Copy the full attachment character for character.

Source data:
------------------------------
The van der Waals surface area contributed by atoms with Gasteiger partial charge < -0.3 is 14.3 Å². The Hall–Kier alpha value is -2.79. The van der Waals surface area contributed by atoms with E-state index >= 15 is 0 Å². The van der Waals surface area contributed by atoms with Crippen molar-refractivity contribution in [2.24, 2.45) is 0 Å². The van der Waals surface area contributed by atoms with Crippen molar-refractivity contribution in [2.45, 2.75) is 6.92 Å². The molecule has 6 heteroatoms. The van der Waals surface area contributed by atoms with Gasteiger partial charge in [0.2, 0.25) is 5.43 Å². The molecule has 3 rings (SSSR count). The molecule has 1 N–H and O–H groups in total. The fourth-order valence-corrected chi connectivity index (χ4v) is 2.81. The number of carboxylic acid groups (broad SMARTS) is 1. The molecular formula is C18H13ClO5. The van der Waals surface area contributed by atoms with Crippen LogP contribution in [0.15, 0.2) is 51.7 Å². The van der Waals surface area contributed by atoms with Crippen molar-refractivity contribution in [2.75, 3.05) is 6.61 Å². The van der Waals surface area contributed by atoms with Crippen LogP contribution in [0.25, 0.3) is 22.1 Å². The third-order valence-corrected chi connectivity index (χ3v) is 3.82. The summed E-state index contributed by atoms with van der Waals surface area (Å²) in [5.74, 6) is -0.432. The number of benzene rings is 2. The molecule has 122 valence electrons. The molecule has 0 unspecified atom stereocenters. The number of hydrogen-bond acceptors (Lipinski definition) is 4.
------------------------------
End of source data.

The van der Waals surface area contributed by atoms with Gasteiger partial charge < -0.3 is 14.3 Å². The Hall–Kier alpha value is -2.79. The van der Waals surface area contributed by atoms with E-state index >= 15 is 0 Å². The van der Waals surface area contributed by atoms with Crippen molar-refractivity contribution in [2.24, 2.45) is 0 Å². The van der Waals surface area contributed by atoms with Crippen molar-refractivity contribution in [2.45, 2.75) is 6.92 Å². The molecule has 6 heteroatoms. The van der Waals surface area contributed by atoms with Gasteiger partial charge in [0.2, 0.25) is 5.43 Å². The molecule has 3 rings (SSSR count). The molecule has 1 N–H and O–H groups in total. The fourth-order valence-corrected chi connectivity index (χ4v) is 2.81. The number of carboxylic acid groups (broad SMARTS) is 1. The molecular formula is C18H13ClO5. The van der Waals surface area contributed by atoms with Crippen LogP contribution in [0.15, 0.2) is 51.7 Å². The van der Waals surface area contributed by atoms with Crippen molar-refractivity contribution in [2.75, 3.05) is 6.61 Å². The van der Waals surface area contributed by atoms with Crippen LogP contribution in [0.25, 0.3) is 22.1 Å². The third-order valence-corrected chi connectivity index (χ3v) is 3.82. The summed E-state index contributed by atoms with van der Waals surface area (Å²) in [5.74, 6) is -0.432. The number of benzene rings is 2. The molecule has 122 valence electrons. The molecule has 0 unspecified atom stereocenters. The number of hydrogen-bond acceptors (Lipinski definition) is 4.